In the early 2000s, faced with an alarming gap between its growth goals and what its innovation pipeline was delivering, Procter & Gamble created a “new-growth factory“-a network of novel structures and capabilities to rapidly shepherd new products and even business models from inception to market. The resulting innovations range from a 33-cent razor for customers in emerging economies to Tide Dry Cleaners-establishments with drive-through windows and 24-hour drop-off and pickup.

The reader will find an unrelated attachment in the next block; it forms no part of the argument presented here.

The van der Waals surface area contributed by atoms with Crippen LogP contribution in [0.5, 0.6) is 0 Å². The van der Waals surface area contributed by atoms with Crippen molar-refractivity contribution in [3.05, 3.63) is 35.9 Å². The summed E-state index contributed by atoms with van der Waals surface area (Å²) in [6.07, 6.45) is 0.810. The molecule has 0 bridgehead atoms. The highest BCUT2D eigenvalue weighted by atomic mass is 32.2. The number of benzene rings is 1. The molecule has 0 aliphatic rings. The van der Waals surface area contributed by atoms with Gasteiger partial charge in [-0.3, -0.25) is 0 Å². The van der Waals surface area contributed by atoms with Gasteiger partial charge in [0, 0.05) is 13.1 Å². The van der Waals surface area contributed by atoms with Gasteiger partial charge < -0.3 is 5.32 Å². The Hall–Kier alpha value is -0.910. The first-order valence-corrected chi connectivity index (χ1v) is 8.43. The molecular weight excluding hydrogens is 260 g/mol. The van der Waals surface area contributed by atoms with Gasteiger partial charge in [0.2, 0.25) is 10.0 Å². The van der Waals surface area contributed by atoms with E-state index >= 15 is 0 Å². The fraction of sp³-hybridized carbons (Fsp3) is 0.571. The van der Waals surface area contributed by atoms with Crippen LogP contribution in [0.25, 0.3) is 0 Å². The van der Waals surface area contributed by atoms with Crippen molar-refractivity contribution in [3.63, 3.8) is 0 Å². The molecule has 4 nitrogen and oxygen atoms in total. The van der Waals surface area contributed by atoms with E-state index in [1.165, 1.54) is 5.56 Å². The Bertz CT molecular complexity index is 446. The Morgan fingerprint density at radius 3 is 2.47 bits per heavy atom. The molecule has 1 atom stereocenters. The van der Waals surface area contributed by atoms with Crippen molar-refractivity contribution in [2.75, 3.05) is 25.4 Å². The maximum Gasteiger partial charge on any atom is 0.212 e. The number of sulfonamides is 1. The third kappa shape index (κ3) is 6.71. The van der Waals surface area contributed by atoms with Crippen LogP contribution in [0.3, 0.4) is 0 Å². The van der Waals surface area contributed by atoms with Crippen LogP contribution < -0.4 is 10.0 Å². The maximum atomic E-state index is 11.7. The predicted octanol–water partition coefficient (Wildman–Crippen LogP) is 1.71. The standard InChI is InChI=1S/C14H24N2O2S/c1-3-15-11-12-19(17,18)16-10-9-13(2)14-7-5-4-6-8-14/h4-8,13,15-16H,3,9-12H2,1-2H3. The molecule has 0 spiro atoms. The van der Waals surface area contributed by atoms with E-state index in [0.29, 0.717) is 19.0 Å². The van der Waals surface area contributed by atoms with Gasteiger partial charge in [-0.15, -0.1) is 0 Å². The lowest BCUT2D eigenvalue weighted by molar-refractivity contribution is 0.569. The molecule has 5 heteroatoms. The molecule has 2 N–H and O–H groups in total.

Brown, who is P&G’s chief technology officer, and Anthony describe the factory’s components and practices: new-business-creation groups, entrepreneurial “guides” to help them, an innovation manual, a disruptive-innovation “college,” and more. They also offer six lessons for leaders seeking to set up new-growth factories of their own. Although the factory is still ramping up, its early successes suggest that collective creativity can be managed-and can generate sustainable sources of revenue growth no matter how big a company becomes.